Monday saw some more welcome rain, but today up until about mid afternoon there were sunny spells and very warm and muggy feel. However by the time I arrived home high clouds had rolled in, and there was even the threat of drizzle in the air. Despite this I decided to go out for a walk. As I left the house there were many House Martins flying around the estate, as is normally the way in still conditions when the threat of rain seems to increase the amount of airbourne insects.
I estimated well in excess of thirty birds around the houses and over the trees, which matches up with the total number of nests I have counted around the estate, in all there are 16 nests that are in the process of being repaired or being built. Unfortunately this area does not fall into one of the squares selected by the BTO for recording.
At time the House Martins would swoop quite close over my head, making it a challenge to track them through the air.
I walked up Brislands, which now is almost completely enclosed by the leaves of the mature trees, the one tree that is still to come into full leaf are the Ash. Every year I quote the old tale that "Oak before Ash we are inf or a splash, but if it is Ash before Oak we are in for a soak", and every year for the last five years the Oak has come into leaf first, and it hasn't made the slightest difference to the weather, with years of heavy rain throughout the summer (2012 & 2014) and average for the others. There must though be a reason for this wives tale.
I had hoped to find the Swallows around the stables as I crossed into Old Down, but there was no sign of them at all. In the woods it was still, and relatively quiet. A distant Chiffchaff could be heard, and along the main path a Blackcap sang. Sometimes known as the Nightingale of the north, the Blackcap's song is along with that of the Wood Warbler one of my favourite warbler songs, and for me very much up there with that of the Nightingale
The Blackcap belongs to the family Sylviidae, members of this old world warbler family are sometimes known as "Typical Warblers". the genus name Sylvia is from the modern Latin name for a woodland sprite
All are strongly built, with stouter legs and a slightly thicker bill than many other warblers. The plumage is in varying shades of grey and brown, usually darker above and paler below. Many of the species show distinctive male and female plumage. In the Blackcap, the male is almost all grey with the distinctive black cap, while the female has a chestnut red cap. They are active warblers usually associated with open woodland, scrub, hedges or shrubs.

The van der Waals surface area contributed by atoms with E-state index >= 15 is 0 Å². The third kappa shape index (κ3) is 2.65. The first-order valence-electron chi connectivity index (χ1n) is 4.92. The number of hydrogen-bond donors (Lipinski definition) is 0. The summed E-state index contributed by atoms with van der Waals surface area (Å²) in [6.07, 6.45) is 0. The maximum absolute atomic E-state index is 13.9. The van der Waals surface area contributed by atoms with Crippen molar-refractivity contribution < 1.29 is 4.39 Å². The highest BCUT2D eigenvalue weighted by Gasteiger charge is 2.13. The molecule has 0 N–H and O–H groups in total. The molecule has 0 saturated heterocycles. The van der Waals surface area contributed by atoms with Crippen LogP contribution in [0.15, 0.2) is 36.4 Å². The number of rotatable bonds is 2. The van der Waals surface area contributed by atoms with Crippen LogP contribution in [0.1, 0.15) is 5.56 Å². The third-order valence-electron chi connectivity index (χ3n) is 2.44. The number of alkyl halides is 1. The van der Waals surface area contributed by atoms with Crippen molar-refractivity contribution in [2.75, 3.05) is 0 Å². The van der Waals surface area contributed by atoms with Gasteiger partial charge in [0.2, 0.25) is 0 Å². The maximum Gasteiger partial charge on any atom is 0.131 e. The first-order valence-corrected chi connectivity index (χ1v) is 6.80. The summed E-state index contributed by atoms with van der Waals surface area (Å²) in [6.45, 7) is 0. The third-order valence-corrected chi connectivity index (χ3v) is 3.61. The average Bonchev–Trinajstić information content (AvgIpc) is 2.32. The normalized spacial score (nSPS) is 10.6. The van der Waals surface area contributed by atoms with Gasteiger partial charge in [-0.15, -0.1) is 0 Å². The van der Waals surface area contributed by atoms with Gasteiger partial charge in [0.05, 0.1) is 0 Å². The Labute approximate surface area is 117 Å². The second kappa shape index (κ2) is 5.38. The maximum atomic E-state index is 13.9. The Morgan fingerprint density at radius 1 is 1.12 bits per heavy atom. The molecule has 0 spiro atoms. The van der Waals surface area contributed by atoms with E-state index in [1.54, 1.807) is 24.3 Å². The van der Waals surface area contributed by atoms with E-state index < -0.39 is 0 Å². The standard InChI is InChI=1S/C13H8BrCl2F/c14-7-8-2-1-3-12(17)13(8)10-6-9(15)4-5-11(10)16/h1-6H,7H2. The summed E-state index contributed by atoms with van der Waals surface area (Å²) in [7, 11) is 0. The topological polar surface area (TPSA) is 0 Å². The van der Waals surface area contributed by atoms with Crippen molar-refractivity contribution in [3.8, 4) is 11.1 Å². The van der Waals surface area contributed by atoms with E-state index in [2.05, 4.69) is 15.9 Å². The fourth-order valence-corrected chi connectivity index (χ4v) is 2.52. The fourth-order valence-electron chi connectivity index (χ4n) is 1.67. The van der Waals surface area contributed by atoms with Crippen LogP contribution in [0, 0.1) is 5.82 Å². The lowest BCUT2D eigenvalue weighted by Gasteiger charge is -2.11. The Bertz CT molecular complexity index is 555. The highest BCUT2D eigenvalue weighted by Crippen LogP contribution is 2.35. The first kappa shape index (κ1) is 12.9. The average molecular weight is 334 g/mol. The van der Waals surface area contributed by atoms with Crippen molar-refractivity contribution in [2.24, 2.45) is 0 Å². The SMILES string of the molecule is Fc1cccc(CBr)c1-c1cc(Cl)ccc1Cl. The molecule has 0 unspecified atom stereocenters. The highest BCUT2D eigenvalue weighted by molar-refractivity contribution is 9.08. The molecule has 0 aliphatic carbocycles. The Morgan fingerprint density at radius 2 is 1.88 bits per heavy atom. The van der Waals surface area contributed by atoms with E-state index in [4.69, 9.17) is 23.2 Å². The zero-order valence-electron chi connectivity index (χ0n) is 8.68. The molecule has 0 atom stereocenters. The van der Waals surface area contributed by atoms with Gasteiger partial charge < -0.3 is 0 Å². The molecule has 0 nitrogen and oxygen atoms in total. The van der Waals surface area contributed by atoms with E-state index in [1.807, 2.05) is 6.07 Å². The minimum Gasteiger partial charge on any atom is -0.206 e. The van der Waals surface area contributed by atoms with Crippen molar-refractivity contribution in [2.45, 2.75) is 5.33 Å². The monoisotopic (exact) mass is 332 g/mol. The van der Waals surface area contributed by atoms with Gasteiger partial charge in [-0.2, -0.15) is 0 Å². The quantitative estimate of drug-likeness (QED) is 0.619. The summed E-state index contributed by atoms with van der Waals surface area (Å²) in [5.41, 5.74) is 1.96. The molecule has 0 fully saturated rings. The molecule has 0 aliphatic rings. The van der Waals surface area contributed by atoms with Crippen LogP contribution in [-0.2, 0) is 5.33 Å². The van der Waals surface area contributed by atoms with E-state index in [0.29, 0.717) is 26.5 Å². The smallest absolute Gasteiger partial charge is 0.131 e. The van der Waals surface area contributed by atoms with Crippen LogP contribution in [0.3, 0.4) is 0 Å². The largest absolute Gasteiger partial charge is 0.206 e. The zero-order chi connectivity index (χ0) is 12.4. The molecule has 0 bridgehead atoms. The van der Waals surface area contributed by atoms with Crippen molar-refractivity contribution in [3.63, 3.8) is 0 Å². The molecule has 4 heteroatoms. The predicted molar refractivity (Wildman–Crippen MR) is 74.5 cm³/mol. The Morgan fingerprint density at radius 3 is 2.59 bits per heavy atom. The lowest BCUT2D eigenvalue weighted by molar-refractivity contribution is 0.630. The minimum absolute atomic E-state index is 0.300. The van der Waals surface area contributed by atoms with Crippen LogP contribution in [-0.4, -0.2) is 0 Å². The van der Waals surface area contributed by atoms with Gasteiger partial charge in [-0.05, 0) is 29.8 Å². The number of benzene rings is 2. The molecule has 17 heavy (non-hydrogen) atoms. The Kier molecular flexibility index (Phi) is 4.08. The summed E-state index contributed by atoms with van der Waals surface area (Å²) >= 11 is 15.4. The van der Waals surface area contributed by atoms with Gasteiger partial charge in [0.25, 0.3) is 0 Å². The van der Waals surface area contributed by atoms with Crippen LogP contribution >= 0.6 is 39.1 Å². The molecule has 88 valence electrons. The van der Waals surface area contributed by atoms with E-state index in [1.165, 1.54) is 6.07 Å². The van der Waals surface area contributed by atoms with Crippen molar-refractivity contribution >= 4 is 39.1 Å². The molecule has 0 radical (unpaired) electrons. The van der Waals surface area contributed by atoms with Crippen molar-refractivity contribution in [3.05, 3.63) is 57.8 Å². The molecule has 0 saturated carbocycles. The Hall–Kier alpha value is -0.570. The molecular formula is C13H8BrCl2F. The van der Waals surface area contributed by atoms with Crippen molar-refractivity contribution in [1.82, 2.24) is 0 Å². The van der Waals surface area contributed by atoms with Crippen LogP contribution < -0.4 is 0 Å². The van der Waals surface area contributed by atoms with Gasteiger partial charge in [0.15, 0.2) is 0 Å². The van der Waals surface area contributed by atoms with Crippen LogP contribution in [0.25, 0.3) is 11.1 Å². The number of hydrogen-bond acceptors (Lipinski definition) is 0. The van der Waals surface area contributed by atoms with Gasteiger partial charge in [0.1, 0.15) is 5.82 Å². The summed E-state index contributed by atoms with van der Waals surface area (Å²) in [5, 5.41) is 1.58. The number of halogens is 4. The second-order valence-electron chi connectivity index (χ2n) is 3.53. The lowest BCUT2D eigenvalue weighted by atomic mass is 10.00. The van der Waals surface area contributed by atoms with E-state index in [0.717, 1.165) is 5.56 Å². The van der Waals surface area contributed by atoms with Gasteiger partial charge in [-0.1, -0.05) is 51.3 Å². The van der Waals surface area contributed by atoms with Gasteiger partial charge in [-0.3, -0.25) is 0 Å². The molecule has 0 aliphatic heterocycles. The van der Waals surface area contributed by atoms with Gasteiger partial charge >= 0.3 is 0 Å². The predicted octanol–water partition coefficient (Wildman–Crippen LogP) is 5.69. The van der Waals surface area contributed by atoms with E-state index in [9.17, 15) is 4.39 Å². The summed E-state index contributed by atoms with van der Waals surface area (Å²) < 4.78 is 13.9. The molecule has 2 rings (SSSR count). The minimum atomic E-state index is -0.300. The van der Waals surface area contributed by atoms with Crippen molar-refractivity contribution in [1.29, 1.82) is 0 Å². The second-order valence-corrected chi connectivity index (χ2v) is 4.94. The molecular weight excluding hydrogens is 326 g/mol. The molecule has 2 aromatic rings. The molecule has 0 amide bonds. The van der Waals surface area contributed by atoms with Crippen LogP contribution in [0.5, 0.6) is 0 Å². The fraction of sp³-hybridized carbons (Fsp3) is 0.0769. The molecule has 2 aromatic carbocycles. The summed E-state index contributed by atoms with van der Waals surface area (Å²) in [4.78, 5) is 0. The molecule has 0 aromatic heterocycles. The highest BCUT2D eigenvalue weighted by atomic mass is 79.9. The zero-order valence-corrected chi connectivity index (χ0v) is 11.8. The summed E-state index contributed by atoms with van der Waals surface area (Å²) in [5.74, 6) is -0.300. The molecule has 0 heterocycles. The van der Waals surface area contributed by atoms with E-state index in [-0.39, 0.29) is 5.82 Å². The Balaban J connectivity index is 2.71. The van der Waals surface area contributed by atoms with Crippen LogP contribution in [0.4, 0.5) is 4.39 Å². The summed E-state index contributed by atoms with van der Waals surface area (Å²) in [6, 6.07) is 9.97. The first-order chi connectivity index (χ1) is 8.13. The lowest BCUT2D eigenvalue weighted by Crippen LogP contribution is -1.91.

For once this male was quite happy to sing out in the open.
My walk took me through the woods, taking the main path, then heading out on to the southern perimeter coming out at the ash tree plantation. I searched this area for any possible signs of Spotted Flycatcher. This has been a productive area in the past, and the time from mid May is the best time to look for them as they pass through. Unfortunately I couldn't find any birds let alone a flycatcher.
I took the diagonal path through the Beech trees. There were still some Bluebells about and I had to take one more final scene before the canopy finally condemns them back to the wood floor.
We look forward to them arriving, but every year they seem to come and go so quickly.
As I walked out of the wood I passed at least two singing Song Thrushes. Turning onto Brislands I could hear a Yellowhammer in song, and as I came from under the oak trees into the open, with the hedges on both sides of me, I thought about how this area was once a good spot for Whitethroat, and that over the last two years I hadn't seen one here. No sooner had I had that thought a brief snatch of Whitethroat song came from the elder bush alongside me. I stopped and could see the owner skulking behind the leaves of the Elder bush.
Then, bizarrely and quite brazenly it flew onto the hedge on the other side of the road, and burst into song.
Normally the Whitethroat is difficult to see, its country name "nettle creeper" describing its habit over moving through the brambles, nettles and hedgerows out of sight. This individual appeared to be scolding me.
A great opportunity too for some clear and open shots.
Just like the Blackcap, the Whitethroat is a member of the Sylviidae family of warblers, and you can see the similarity in the bill, and structure. Like the Blackcap, male and female are slightly different, the male having a grey head, and white throat, while the female lacks the grey head, and has a much duller throat.
It then moved to the top of the hedge to continue the scratchy song.
As it delivers the song the feathers on the white throat patch move revealing a darker colour beneath.
This is a bird of open country and cultivation, with bushes for nesting. The nest is built in low shrub or brambles, and 3–7 eggs are laid. Over the last five years records have been sporadic locally, with the majority of sightings coming from the Plain Farm area. It was good then to find this male singing here along Brislands.
It stayed quite happily singing, allowing me to get very close.
I left it singing and made my way home without anything else of note. Around the house the House martins continued to fly, while in the air I could sense rain about to fall. The forecast for the rest of the week is for a spell of heavy rain on Wednesday and then fresher conditions to the end of the week. we definitely need the rain, but I hope this is not the start of a wet summer which has been the pattern in previous years following a pro-longed dry spell.